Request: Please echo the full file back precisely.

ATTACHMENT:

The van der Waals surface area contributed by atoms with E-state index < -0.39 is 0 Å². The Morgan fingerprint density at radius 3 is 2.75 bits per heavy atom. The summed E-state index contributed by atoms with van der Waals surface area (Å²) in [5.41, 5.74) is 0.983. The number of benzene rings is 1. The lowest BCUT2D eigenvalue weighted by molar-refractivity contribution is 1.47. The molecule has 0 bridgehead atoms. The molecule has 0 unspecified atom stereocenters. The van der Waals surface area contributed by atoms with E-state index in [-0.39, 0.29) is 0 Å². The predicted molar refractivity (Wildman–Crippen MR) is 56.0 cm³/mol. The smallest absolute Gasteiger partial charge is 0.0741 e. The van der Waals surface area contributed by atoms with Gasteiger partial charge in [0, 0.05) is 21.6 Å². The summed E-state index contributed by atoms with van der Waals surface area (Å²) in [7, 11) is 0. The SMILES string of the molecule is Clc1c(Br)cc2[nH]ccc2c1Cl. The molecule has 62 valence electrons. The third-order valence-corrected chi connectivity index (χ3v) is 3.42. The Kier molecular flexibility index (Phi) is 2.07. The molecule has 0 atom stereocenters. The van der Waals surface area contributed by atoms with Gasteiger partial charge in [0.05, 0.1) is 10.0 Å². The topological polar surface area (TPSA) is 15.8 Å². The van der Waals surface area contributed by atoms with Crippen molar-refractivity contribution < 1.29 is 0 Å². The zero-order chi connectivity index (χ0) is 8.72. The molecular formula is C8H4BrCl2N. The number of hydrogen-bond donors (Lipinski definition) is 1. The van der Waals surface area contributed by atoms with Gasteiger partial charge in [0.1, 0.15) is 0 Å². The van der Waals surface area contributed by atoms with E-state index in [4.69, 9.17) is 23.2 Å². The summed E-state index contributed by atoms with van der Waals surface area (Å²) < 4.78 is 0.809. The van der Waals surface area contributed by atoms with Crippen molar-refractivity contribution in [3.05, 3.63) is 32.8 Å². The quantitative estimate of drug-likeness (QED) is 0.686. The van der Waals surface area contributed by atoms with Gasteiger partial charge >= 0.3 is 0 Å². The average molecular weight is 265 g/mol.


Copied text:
The van der Waals surface area contributed by atoms with E-state index < -0.39 is 0 Å². The Morgan fingerprint density at radius 3 is 2.75 bits per heavy atom. The summed E-state index contributed by atoms with van der Waals surface area (Å²) in [5.41, 5.74) is 0.983. The number of benzene rings is 1. The lowest BCUT2D eigenvalue weighted by molar-refractivity contribution is 1.47. The molecule has 0 bridgehead atoms. The molecule has 0 unspecified atom stereocenters. The van der Waals surface area contributed by atoms with E-state index in [-0.39, 0.29) is 0 Å². The predicted molar refractivity (Wildman–Crippen MR) is 56.0 cm³/mol. The smallest absolute Gasteiger partial charge is 0.0741 e. The van der Waals surface area contributed by atoms with Gasteiger partial charge in [0, 0.05) is 21.6 Å². The summed E-state index contributed by atoms with van der Waals surface area (Å²) in [7, 11) is 0. The SMILES string of the molecule is Clc1c(Br)cc2[nH]ccc2c1Cl. The molecule has 62 valence electrons. The third-order valence-corrected chi connectivity index (χ3v) is 3.42. The Kier molecular flexibility index (Phi) is 2.07. The molecule has 0 atom stereocenters. The van der Waals surface area contributed by atoms with Gasteiger partial charge in [0.05, 0.1) is 10.0 Å². The topological polar surface area (TPSA) is 15.8 Å². The van der Waals surface area contributed by atoms with Crippen molar-refractivity contribution < 1.29 is 0 Å². The zero-order chi connectivity index (χ0) is 8.72. The molecular formula is C8H4BrCl2N. The number of hydrogen-bond donors (Lipinski definition) is 1. The van der Waals surface area contributed by atoms with Gasteiger partial charge in [0.1, 0.15) is 0 Å². The van der Waals surface area contributed by atoms with E-state index in [4.69, 9.17) is 23.2 Å². The summed E-state index contributed by atoms with van der Waals surface area (Å²) < 4.78 is 0.809. The van der Waals surface area contributed by atoms with Crippen molar-refractivity contribution in [3.05, 3.63) is 32.8 Å². The quantitative estimate of drug-likeness (QED) is 0.686. The van der Waals surface area contributed by atoms with Gasteiger partial charge >= 0.3 is 0 Å². The average molecular weight is 265 g/mol.